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Memory Protections

The Memory Protection Settings add safety functionality such as page and pool guards, stack guard and null pointer detection. The target audience for this doc has intermediate knowledge of systems programming and working with EDK II.

Useful Terms and Concepts (Linked in Text if Used)

Option ROM

A driver that interfaces between BIOS services and hardware.

Boot Strap Processor (BSP)

The bootstrap processor (BSP) handles initialization procedures for the system as a whole. These procedures include checking the integrity of memory, identifying properties of the system logic and starting the remaining processors.

Application Processor (AP)

A system processor used for processing signals in embedded systems.

Boot Loader

Places into working memory the required resources for runtime.

Non-eXecute/eXecute Disable Bit (NX/DX)

A bit used to mark certain areas of memory as non-executable. NX is a term usually used by AMD whereas DX is used by Intel. The only difference between NX and DX are their names.

Physical/Page Address Extension

A memory management feature in x86 architecture which defines a page table heirarchy with table entries of 64 bits allowing CPUs to directly address physical address spaces larger than 32 bits (4 GB).

Model-specific Register (MSR)

Any of the various control registers in the x86 instruction set used for debugging, execution tracing, performance monitoring and CPU feature toggling.

EndOfDxe

The point at which the driver execution (DXE) phase has ended and all drivers provided by the mfg (as part of the built-in ROM or loaded directly from another driver) should be loaded now, or else they have failed their dependency expressions. UEFI drivers and OpROMs have not yet been started.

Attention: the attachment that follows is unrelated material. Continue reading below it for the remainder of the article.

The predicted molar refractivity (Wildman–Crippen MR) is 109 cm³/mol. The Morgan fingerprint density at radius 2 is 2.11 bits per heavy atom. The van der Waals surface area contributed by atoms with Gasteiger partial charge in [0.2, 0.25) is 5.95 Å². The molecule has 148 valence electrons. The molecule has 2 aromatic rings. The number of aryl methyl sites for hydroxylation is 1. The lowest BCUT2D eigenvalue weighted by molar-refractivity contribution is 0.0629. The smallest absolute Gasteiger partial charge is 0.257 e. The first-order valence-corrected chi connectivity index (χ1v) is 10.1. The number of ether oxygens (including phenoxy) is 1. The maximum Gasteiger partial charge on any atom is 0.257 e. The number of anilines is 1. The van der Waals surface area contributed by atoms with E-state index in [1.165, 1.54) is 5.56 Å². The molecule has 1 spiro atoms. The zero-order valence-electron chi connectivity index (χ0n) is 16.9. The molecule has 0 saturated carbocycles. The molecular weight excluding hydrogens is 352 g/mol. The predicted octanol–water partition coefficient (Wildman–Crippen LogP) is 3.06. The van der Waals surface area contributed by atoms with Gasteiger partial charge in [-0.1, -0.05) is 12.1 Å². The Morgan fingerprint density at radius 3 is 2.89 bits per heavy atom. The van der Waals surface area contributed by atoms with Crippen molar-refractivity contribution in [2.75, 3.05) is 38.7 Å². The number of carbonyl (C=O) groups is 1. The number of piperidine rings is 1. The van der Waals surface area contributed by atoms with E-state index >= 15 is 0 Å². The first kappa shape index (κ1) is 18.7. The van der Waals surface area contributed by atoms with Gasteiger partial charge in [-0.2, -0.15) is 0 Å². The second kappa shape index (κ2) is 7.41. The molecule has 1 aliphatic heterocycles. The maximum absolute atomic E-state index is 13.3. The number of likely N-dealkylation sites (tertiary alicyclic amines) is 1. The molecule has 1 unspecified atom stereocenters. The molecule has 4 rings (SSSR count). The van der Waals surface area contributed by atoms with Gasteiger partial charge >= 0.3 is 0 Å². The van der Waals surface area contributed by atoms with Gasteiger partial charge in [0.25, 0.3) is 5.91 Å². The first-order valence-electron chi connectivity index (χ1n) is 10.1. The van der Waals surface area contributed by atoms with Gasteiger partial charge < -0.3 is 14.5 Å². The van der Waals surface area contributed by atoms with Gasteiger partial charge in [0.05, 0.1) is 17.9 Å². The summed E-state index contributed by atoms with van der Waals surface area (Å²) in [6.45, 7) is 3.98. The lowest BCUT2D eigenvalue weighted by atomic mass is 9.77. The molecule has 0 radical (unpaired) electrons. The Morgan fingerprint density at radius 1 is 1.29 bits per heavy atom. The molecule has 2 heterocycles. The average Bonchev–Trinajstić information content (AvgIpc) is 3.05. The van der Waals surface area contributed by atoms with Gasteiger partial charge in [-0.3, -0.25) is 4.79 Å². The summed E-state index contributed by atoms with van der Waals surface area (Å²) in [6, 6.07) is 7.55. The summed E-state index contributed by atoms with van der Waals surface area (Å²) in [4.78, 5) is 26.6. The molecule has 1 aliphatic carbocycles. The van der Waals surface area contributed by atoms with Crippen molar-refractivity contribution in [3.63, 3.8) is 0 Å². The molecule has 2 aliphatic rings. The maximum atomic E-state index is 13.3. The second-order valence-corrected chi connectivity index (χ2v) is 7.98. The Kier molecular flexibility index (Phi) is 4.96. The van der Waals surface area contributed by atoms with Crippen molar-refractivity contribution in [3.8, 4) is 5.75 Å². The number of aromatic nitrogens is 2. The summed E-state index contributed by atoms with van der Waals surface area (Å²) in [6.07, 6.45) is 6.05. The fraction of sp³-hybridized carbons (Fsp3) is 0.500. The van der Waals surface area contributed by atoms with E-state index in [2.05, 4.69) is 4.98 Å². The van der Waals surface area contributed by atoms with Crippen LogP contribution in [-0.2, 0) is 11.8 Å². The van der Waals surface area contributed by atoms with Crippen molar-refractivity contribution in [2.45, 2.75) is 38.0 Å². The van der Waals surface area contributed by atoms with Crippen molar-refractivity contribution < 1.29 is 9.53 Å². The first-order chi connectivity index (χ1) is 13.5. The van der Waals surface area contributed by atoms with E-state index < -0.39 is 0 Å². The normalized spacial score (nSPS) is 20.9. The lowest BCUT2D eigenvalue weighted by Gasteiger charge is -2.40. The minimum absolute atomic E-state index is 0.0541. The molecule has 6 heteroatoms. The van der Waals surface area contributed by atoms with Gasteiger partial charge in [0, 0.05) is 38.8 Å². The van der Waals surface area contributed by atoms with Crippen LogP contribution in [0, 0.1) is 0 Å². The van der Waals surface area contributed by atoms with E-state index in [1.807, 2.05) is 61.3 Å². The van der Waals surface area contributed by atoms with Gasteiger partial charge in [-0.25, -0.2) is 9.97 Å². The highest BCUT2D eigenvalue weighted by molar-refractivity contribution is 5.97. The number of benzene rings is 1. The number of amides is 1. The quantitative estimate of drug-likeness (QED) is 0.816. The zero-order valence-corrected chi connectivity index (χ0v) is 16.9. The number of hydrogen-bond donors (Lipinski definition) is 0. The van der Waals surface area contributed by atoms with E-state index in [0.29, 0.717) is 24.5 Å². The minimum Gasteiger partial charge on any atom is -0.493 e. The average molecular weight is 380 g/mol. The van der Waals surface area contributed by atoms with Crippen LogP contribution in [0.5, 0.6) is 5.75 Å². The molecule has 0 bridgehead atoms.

Page Fault Exception (AKA #PF)

An exception raised when EDK II code attempts to access memory which is not present or settings for the page make it invisible.

Task State Segment (TSS)

A structure on x86-based CPUs which holds information about a unit of execution.

Cpu Context Dump

A routine which prints to serial out the module in which the fault occurred, type of fault which occurred and contents of each CPU register.

Memory Management Unit (MMU)

Hardware on a CPU which is primarily responsible for translating Virtual Memory addresses to Physical ones

Translation Lookaside Buffer (AKA TLB)

A memory cache which is part of the CPUs MMU and stores translations of Virtual Memory to Physical Memory. The addresses stored in the TLB are dictated by some algorithm intended to decrease amount of memory accesses for which the address translation is outside the TLB.

Non-Stop Mode

In the case of Non-Stop mode being enabled for either HeapGuardPolicy or NullPointerDetectionPolicy, two exception handlers are registered. The first handler runs whenever the heap guard or null pointer page absences trigger a #PF. If Non-Stop mode is enabled for this type of #PF, the absent page(s) are temporarily set to be present and a Cpu Context Dump is run after which the second exception handler registered (the debug handler) is run. The debug handler sets the page to be present and clears the TLB to remove the current translation for the page which caused the #PF. Once these two handlers have run, code execution continues.